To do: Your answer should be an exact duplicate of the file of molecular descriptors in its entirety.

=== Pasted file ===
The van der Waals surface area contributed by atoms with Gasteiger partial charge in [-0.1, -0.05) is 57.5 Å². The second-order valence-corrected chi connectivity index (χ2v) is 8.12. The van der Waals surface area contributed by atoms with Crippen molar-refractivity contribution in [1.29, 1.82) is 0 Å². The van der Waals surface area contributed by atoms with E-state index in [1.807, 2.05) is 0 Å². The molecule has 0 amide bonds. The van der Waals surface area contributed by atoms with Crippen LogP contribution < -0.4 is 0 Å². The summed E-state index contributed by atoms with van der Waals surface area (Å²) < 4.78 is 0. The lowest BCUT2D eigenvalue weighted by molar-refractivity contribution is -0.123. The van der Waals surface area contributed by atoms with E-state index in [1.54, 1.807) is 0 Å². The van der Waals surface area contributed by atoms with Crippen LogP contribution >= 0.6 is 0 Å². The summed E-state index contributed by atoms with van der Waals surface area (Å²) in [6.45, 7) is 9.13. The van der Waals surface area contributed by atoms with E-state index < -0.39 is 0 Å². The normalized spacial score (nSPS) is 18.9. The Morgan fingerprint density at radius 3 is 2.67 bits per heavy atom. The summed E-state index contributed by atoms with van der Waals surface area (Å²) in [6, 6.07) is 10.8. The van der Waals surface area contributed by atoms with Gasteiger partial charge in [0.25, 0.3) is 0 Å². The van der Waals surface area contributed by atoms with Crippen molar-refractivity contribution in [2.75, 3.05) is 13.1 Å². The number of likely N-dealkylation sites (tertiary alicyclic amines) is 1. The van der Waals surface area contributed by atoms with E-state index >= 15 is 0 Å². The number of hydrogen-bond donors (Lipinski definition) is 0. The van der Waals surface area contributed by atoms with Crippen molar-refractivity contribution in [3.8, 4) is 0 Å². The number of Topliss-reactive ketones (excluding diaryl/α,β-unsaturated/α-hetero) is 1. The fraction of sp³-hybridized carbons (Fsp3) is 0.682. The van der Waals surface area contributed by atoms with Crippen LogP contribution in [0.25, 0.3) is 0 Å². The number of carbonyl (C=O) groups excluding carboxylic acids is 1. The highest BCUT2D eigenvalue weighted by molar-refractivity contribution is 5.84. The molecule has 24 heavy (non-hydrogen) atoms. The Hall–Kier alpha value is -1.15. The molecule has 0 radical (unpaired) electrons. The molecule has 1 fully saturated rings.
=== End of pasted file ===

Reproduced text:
The van der Waals surface area contributed by atoms with Gasteiger partial charge in [-0.1, -0.05) is 57.5 Å². The second-order valence-corrected chi connectivity index (χ2v) is 8.12. The van der Waals surface area contributed by atoms with Crippen molar-refractivity contribution in [1.29, 1.82) is 0 Å². The van der Waals surface area contributed by atoms with E-state index in [1.807, 2.05) is 0 Å². The molecule has 0 amide bonds. The van der Waals surface area contributed by atoms with Crippen LogP contribution < -0.4 is 0 Å². The summed E-state index contributed by atoms with van der Waals surface area (Å²) < 4.78 is 0. The lowest BCUT2D eigenvalue weighted by molar-refractivity contribution is -0.123. The van der Waals surface area contributed by atoms with E-state index in [1.54, 1.807) is 0 Å². The van der Waals surface area contributed by atoms with Crippen LogP contribution >= 0.6 is 0 Å². The summed E-state index contributed by atoms with van der Waals surface area (Å²) in [6.45, 7) is 9.13. The van der Waals surface area contributed by atoms with E-state index < -0.39 is 0 Å². The normalized spacial score (nSPS) is 18.9. The Morgan fingerprint density at radius 3 is 2.67 bits per heavy atom. The summed E-state index contributed by atoms with van der Waals surface area (Å²) in [6, 6.07) is 10.8. The van der Waals surface area contributed by atoms with Gasteiger partial charge in [0.25, 0.3) is 0 Å². The van der Waals surface area contributed by atoms with Crippen molar-refractivity contribution in [2.75, 3.05) is 13.1 Å². The number of likely N-dealkylation sites (tertiary alicyclic amines) is 1. The van der Waals surface area contributed by atoms with E-state index >= 15 is 0 Å². The number of hydrogen-bond donors (Lipinski definition) is 0. The van der Waals surface area contributed by atoms with Crippen molar-refractivity contribution in [3.8, 4) is 0 Å². The number of Topliss-reactive ketones (excluding diaryl/α,β-unsaturated/α-hetero) is 1. The fraction of sp³-hybridized carbons (Fsp3) is 0.682. The van der Waals surface area contributed by atoms with Crippen LogP contribution in [0.25, 0.3) is 0 Å². The number of carbonyl (C=O) groups excluding carboxylic acids is 1. The highest BCUT2D eigenvalue weighted by molar-refractivity contribution is 5.84. The molecule has 24 heavy (non-hydrogen) atoms. The Hall–Kier alpha value is -1.15. The molecule has 0 radical (unpaired) electrons. The molecule has 1 fully saturated rings.